LOS ANGELES (Reuters) - Seven years ago, a nephew of Ruth Bader Ginsburg asked the U.S. Supreme Court justice to help him with a screenplay that would chronicle one of her early cases seeking equal rights for men and women.
That story, written with extensive input from the justice, debuts in theaters on Christmas in the movie, “On the Basis of Sex,” starring Felicity Jones. The Oscar-nominated actress plays a young Ginsburg as she juggles being a new mother and trying to establish a law career in the 1960s and 1970s.
“For some people, she is a divisive person,” said the nephew and screenwriter, Daniel Stiepleman. “For other people, she’s a superhero. For me, she’s Aunt Ruth. That’s the person I wrote on screen with human foibles and problems and opportunities and a home life.”
As Stiepleman was writing, Ginsburg became a cultural icon nicknamed Notorious R.B.G., inspired by late rapper Notorious B.I.G.. A hero to U.S. liberals, her image is seen on coffee mugs and T-shirts and she even has her own action figure. A documentary, “RBG,” showed the octogenarian in the gym lifting weights, enhancing her status among fans.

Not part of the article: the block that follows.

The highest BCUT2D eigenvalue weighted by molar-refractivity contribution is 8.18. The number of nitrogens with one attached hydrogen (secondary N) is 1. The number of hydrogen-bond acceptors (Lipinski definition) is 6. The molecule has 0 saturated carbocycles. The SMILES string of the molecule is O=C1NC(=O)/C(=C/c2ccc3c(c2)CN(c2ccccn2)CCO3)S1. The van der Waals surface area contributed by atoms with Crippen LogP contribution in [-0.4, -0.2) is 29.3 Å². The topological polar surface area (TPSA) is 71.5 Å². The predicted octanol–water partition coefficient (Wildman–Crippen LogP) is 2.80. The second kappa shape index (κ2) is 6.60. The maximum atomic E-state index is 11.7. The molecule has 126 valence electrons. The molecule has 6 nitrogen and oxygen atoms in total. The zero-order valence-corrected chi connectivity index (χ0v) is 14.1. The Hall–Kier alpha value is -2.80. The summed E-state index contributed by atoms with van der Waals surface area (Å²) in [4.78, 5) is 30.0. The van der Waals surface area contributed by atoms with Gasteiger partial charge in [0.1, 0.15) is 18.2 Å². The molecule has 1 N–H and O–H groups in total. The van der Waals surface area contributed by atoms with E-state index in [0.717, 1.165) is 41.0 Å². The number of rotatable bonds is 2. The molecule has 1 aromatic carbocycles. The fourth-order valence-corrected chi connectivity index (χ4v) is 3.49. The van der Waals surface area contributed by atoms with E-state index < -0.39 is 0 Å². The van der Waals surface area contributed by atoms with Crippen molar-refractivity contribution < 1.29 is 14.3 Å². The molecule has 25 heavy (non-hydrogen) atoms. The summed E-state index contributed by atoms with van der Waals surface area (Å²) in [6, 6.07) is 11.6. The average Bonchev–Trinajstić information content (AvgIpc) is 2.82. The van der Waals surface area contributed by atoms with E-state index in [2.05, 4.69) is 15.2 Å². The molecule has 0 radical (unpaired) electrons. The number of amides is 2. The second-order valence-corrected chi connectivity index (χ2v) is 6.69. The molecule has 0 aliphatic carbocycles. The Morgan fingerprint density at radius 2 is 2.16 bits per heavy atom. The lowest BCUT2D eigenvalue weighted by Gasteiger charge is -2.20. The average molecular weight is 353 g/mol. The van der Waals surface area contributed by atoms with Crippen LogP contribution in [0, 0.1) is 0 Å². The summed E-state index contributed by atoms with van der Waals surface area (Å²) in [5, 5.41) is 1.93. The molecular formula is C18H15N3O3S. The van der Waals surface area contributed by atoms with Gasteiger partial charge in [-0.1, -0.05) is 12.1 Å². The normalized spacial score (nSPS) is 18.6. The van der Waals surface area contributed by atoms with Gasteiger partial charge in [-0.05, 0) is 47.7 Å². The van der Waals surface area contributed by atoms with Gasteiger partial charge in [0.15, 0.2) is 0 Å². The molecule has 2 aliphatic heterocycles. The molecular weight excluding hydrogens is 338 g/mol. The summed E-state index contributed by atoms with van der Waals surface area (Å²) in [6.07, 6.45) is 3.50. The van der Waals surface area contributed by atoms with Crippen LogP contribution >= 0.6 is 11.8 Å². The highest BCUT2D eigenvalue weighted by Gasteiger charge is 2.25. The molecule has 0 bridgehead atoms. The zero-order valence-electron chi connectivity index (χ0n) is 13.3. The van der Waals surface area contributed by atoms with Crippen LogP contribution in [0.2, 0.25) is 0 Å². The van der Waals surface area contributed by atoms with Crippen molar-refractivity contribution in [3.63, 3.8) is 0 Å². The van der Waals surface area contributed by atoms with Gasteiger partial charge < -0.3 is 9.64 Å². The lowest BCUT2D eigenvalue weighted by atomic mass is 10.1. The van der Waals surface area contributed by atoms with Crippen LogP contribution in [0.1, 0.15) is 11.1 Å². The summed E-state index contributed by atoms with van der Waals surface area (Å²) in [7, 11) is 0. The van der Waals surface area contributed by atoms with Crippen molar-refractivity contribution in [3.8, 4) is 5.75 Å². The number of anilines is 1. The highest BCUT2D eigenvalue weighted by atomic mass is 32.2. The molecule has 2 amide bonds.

“On the Basis of Sex” tells the story of a landmark discrimination case that Ginsburg argued with her tax attorney husband, Martin, in 1972. It involved Charles Moritz, a single man who was denied a $296 tax deduction because he was a male caregiver. Ginsburg and her husband, who died in 2010, successfully argued the denial represented gender-based discrimination.
“This film is part-fact, part-imaginative,” Ginsburg told National Public Radio correspondent Nina Totenberg recently, “but what’s wonderful about it is that the imaginative parts fit in with the story so well.”
Stiepleman said he focused on the Moritz case because it was the only instance when the Ginsburgs argued in court together, and it coincided with a time when they were navigating their marriage. Martin Ginsburg, played by Armie Hammer, is shown as a devoted husband who helps with cleaning and cooking, an unusual partnership for the era.
The writer spent several days digging through his aunt’s files at the Library of Congress. In the evenings, he asked her for insight about her marriage.
Ginsburg told Totenberg that she reviewed the script’s first three drafts.
When her nephew called about the initial version, she told him: “I’m in the middle of reading the Affordable Care Act. Can you call me back in 30 minutes?” according to Stiepleman.
He called back and she said: “‘OK, page one.’ And we went through it like it was a contract, line by line.”
“She wanted the law to be right, she wanted the way the law is practiced to be right, and she wanted Uncle Martin to be right,” Stiepleman said.
The film is being distributed by Comcast Corp’s Focus Features.
Asked if the 85-year-old Ginsburg, who joined the country’s highest court in 1993, would ever retire, Stiepleman said he “dare not speculate.”
But he added: “You cannot underestimate the degree to which she reveres the court. I can’t imagine why she would ever want to stop being a part of that.”
Reporting by Lisa Richwine; Editing by Bill Tarrant and Peter Cooney
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